but now i'm just rambling smile.gif
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post #6 of 9 Old 12-01-2012, 09:29 AM
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I'm using a Panasonic plasma tv running an hdmi cable to the tv with no problems. I still use a receiver for audio as I'm not real fond of the tv's speakers for music or movies. I use a separate digital audio cable for that. As far as i know any tv with the necessary inputs will work since all you are doing is using it as a big monitor. Just out of curiosity what are you using now?
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post #7 of 9 Old 12-01-2012, 11:00 AM - Thread Starter
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right now i'm using a panasonic tv with a panasonic cheap hometheater receiver. they both use vieralink pre-incarnation of CEC. the receiver is pure crap, i hook up everything (computer, wii) on the TV and on the tv configure it to send audio to the hometheater via hdmi.

everything works with the receiver remote alone + wiimote (as i mostly watched netflix, but canceled it as it has no movies. at all.)
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post #8 of 9 Old 12-01-2012, 12:27 PM
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Quote:
Originally Posted by gcbavs View Post

right now i'm using a panasonic tv with a panasonic cheap hometheater receiver. they both use vieralink pre-incarnation of CEC. the receiver is pure crap, i hook up everything (computer, wii) on the TV and on the tv configure it to send audio to the hometheater via hdmi.
everything works with the receiver remote alone + wiimote (as i mostly watched netflix, but canceled it as it has no movies. at all.)
Using the TV as the main input is usually the best option. I have a Pioneer receiver with HDMI ports and "control over HDMI" (CEC?). Everything is plugged into the receiver. When I change the source on one, the other switches. This is OK, except for the times I want the video from the TV, but the audio from another source, like the tuner. I used to watch the Green Bay Packer games with the sound down, and the audio from the radio broadcast, as an example. Can't easily do that now.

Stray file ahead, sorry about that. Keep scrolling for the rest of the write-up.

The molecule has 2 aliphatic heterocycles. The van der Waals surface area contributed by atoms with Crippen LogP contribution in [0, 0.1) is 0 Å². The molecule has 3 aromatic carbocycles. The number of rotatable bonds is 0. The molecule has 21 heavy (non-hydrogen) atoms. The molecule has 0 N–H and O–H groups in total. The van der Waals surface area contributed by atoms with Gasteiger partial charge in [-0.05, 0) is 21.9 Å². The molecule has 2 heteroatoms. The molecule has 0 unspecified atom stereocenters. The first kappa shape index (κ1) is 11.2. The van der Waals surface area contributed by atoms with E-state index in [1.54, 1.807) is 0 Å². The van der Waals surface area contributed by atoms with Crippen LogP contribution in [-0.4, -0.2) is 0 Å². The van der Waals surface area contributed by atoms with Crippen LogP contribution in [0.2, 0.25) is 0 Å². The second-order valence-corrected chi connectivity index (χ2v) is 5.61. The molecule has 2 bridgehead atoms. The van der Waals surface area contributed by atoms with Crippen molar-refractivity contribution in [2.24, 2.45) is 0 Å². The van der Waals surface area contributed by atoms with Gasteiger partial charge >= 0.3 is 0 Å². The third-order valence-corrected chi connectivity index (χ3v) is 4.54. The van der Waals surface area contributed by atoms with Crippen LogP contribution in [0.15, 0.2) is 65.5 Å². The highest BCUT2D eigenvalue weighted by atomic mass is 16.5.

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post #9 of 9 Old 12-11-2012, 11:06 AM
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Originally Posted by gcbavs View Post

And you guys are all ignoring the benefits. with sources going into the htpc, i can record. and i can use much better controls than a IR remote. Also, if I limit myself to using a receiver, a receiver is the least future proof equipment there is. need a new video or audio codec? that will be another $500. Need a new port, another $500. ...with the HTPC the beauty is that you can add complex hardwared stuff on the go, and for codec, it's trivial.

Save yourself many months of grief and go get a Harmony One. The path you are talking about is the path of designing your own control UI. Doing that from scratch and trying to shoehorn it into your existing remotes is not trivial with a system that is going to be a moving target like you describe. Don't rely on HDMI-CEC for controlling future additions.